Chronic obstructive pulmonary disease (COPD), which includes emphysema an example of an obstructive lung disease, is where the alveolae rupture causing air to be retained in the lungs and limit the available space during inhalation.

Asthma is an example of an obstructive lung disease, (and of an inflammaory lung disease). It is a disease in which muscles of bronchi contract, making it difficult for air to reach the lungs. One treatment of asthma is to use an inhaler which contains a drug to relax muscles of bronchi. Asthma is a difficulty in breathing causing wheezing due to inflammation of bronchi and bronchioles, this causes a restriction in the airflow into the alveoli.

Asthma attacks can be brought on by triggers, such as air pollution, tobacco smoke, factory fumes, cleaning solvents, infections, pollens, Dust, foods, cold air, exercise, chemicals and medications. Triggers are highly individual and may not be related to allergens. Many asthmatics are not allergic to common allergens such as mol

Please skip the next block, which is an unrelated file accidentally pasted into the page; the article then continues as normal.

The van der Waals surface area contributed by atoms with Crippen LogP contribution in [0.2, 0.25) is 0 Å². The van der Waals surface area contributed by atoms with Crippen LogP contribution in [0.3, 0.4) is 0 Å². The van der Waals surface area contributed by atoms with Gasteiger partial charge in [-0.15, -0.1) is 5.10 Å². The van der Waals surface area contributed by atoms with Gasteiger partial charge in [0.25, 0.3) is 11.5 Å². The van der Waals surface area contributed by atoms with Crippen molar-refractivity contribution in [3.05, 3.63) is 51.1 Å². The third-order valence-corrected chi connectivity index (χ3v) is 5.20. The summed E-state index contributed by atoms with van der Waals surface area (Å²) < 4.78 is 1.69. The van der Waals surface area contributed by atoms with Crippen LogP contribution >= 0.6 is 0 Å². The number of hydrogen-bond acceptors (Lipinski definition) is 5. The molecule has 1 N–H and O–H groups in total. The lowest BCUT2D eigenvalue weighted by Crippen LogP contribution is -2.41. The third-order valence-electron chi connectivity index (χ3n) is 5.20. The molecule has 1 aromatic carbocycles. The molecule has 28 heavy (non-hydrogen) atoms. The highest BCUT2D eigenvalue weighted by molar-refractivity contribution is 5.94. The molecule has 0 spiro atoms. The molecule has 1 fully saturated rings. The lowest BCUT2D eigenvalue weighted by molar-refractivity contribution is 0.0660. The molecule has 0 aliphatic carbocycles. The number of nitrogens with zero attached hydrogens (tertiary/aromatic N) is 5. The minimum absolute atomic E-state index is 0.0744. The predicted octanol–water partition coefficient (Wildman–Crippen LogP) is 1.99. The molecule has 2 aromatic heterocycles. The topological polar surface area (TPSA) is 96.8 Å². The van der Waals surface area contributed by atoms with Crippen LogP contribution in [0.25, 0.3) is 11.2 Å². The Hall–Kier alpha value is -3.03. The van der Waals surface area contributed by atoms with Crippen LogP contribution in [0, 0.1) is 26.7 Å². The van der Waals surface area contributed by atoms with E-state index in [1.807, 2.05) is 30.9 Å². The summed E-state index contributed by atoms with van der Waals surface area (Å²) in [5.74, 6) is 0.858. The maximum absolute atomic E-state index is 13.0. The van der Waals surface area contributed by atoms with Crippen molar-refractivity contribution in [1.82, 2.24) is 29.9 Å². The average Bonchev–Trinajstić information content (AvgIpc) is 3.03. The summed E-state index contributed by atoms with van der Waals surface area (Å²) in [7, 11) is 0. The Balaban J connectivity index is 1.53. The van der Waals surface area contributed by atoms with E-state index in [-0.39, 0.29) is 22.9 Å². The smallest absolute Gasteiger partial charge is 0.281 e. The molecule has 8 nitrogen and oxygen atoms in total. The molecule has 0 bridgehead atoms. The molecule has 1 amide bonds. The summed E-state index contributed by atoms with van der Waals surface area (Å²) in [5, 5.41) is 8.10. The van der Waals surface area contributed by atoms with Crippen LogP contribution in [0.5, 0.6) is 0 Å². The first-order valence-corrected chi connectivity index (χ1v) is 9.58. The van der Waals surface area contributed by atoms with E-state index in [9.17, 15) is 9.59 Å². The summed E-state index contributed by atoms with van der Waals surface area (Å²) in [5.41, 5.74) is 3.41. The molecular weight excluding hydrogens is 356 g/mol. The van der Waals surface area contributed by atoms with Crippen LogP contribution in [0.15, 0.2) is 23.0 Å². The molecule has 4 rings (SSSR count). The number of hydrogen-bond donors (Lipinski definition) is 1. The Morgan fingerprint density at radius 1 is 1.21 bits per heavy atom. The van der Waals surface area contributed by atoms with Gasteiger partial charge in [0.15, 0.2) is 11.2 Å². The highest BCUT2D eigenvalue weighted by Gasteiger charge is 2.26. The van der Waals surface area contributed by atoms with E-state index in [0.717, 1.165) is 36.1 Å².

Restrictive lung diseases

(also known as interstitial lung diseases) are a category of respiratory disease characterized by a loss of lung compliance,[2] causing incomplete lung expansion and increased lung stiffness, such as in infants with respiratory distress syndrome.

Respiratory tract infections

Infections can affect any part of the respiratory system. They are traditionally divided into upper respiratory tract infections and lower respiratory tract infections.

Upper respiratory tract infection

The most common upper respiratory tract infection is the common cold however, infections of specific organs of the upper respiratory tract such as sinusitis, tonsillitis, otitis media, pharyngitis and laryngitis are also considered upper respiratory tract infections.